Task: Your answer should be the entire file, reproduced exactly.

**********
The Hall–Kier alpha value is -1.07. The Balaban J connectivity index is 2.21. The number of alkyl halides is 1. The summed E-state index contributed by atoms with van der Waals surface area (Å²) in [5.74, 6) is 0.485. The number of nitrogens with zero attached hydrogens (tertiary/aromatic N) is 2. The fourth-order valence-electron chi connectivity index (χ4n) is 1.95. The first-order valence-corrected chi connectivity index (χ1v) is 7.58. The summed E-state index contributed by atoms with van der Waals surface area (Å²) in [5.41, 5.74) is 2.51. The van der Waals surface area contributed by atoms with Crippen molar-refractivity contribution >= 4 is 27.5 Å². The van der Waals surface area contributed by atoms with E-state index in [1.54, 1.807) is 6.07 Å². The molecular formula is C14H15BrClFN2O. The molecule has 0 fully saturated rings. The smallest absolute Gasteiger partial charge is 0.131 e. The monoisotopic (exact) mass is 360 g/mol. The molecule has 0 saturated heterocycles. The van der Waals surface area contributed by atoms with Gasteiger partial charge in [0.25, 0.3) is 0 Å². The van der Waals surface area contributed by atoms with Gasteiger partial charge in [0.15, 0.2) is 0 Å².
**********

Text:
The Hall–Kier alpha value is -1.07. The Balaban J connectivity index is 2.21. The number of alkyl halides is 1. The summed E-state index contributed by atoms with van der Waals surface area (Å²) in [5.74, 6) is 0.485. The number of nitrogens with zero attached hydrogens (tertiary/aromatic N) is 2. The fourth-order valence-electron chi connectivity index (χ4n) is 1.95. The first-order valence-corrected chi connectivity index (χ1v) is 7.58. The summed E-state index contributed by atoms with van der Waals surface area (Å²) in [5.41, 5.74) is 2.51. The van der Waals surface area contributed by atoms with Crippen molar-refractivity contribution >= 4 is 27.5 Å². The van der Waals surface area contributed by atoms with E-state index in [1.54, 1.807) is 6.07 Å². The molecular formula is C14H15BrClFN2O. The molecule has 0 fully saturated rings. The smallest absolute Gasteiger partial charge is 0.131 e. The monoisotopic (exact) mass is 360 g/mol. The molecule has 0 saturated heterocycles. The van der Waals surface area contributed by atoms with Gasteiger partial charge in [0.25, 0.3) is 0 Å². The van der Waals surface area contributed by atoms with Gasteiger partial charge in [0.15, 0.2) is 0 Å².